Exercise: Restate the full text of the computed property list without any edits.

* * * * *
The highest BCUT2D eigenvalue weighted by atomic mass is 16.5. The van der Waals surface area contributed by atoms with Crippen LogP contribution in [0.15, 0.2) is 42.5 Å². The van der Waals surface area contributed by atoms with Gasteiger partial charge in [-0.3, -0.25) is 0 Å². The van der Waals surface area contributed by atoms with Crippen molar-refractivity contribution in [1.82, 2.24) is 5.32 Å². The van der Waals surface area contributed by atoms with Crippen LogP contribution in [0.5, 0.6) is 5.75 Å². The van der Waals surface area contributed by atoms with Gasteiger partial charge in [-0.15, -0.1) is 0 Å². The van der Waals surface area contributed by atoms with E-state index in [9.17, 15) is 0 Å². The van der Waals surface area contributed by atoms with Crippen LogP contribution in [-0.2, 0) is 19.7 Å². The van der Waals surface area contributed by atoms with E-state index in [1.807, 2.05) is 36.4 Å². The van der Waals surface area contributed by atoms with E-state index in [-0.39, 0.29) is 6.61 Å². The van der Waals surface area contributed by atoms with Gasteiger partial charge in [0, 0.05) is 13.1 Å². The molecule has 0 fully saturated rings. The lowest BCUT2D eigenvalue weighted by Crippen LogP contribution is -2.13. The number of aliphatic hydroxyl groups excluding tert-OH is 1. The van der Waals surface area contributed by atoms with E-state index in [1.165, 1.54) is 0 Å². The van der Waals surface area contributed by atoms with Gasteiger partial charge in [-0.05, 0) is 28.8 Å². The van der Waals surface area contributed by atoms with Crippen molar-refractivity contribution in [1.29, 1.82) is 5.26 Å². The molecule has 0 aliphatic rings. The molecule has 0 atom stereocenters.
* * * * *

The highest BCUT2D eigenvalue weighted by atomic mass is 16.5. The van der Waals surface area contributed by atoms with Crippen LogP contribution in [0.15, 0.2) is 42.5 Å². The van der Waals surface area contributed by atoms with Gasteiger partial charge in [-0.3, -0.25) is 0 Å². The van der Waals surface area contributed by atoms with Crippen molar-refractivity contribution in [1.82, 2.24) is 5.32 Å². The van der Waals surface area contributed by atoms with Crippen LogP contribution in [0.5, 0.6) is 5.75 Å². The van der Waals surface area contributed by atoms with Gasteiger partial charge in [-0.15, -0.1) is 0 Å². The van der Waals surface area contributed by atoms with E-state index in [9.17, 15) is 0 Å². The van der Waals surface area contributed by atoms with Crippen LogP contribution in [-0.2, 0) is 19.7 Å². The van der Waals surface area contributed by atoms with E-state index in [1.807, 2.05) is 36.4 Å². The van der Waals surface area contributed by atoms with E-state index in [-0.39, 0.29) is 6.61 Å². The van der Waals surface area contributed by atoms with Gasteiger partial charge in [0, 0.05) is 13.1 Å². The molecule has 0 fully saturated rings. The lowest BCUT2D eigenvalue weighted by Crippen LogP contribution is -2.13. The number of aliphatic hydroxyl groups excluding tert-OH is 1. The van der Waals surface area contributed by atoms with E-state index in [1.165, 1.54) is 0 Å². The van der Waals surface area contributed by atoms with Gasteiger partial charge in [-0.05, 0) is 28.8 Å². The van der Waals surface area contributed by atoms with Crippen molar-refractivity contribution in [1.29, 1.82) is 5.26 Å². The molecule has 0 aliphatic rings. The molecule has 0 atom stereocenters.